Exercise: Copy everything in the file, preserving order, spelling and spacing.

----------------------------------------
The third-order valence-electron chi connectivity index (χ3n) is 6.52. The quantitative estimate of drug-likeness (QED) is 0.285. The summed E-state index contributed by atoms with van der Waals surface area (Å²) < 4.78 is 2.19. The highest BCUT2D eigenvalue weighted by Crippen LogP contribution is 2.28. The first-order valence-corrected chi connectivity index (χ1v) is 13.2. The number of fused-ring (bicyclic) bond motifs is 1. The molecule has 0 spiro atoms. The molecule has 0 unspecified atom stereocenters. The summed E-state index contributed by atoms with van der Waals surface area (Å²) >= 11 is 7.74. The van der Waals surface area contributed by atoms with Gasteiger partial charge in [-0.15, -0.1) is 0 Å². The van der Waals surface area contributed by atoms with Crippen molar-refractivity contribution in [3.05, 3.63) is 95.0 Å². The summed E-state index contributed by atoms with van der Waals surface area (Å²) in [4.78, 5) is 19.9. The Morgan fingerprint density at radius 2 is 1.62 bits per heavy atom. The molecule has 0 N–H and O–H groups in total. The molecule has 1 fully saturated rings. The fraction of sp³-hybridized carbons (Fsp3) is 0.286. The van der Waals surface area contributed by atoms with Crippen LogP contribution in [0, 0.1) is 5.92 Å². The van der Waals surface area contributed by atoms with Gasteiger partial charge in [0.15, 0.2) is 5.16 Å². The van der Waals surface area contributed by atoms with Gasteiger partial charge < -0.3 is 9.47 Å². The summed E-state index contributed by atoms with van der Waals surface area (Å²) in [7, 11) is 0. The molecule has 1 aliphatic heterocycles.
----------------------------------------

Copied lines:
The third-order valence-electron chi connectivity index (χ3n) is 6.52. The quantitative estimate of drug-likeness (QED) is 0.285. The summed E-state index contributed by atoms with van der Waals surface area (Å²) < 4.78 is 2.19. The highest BCUT2D eigenvalue weighted by Crippen LogP contribution is 2.28. The first-order valence-corrected chi connectivity index (χ1v) is 13.2. The number of fused-ring (bicyclic) bond motifs is 1. The molecule has 0 spiro atoms. The molecule has 0 unspecified atom stereocenters. The summed E-state index contributed by atoms with van der Waals surface area (Å²) >= 11 is 7.74. The van der Waals surface area contributed by atoms with Gasteiger partial charge in [-0.15, -0.1) is 0 Å². The van der Waals surface area contributed by atoms with Crippen molar-refractivity contribution in [3.05, 3.63) is 95.0 Å². The summed E-state index contributed by atoms with van der Waals surface area (Å²) in [4.78, 5) is 19.9. The Morgan fingerprint density at radius 2 is 1.62 bits per heavy atom. The molecule has 0 N–H and O–H groups in total. The molecule has 1 fully saturated rings. The fraction of sp³-hybridized carbons (Fsp3) is 0.286. The van der Waals surface area contributed by atoms with Crippen LogP contribution in [0, 0.1) is 5.92 Å². The van der Waals surface area contributed by atoms with Gasteiger partial charge in [0.15, 0.2) is 5.16 Å². The van der Waals surface area contributed by atoms with Gasteiger partial charge < -0.3 is 9.47 Å². The summed E-state index contributed by atoms with van der Waals surface area (Å²) in [7, 11) is 0. The molecule has 1 aliphatic heterocycles.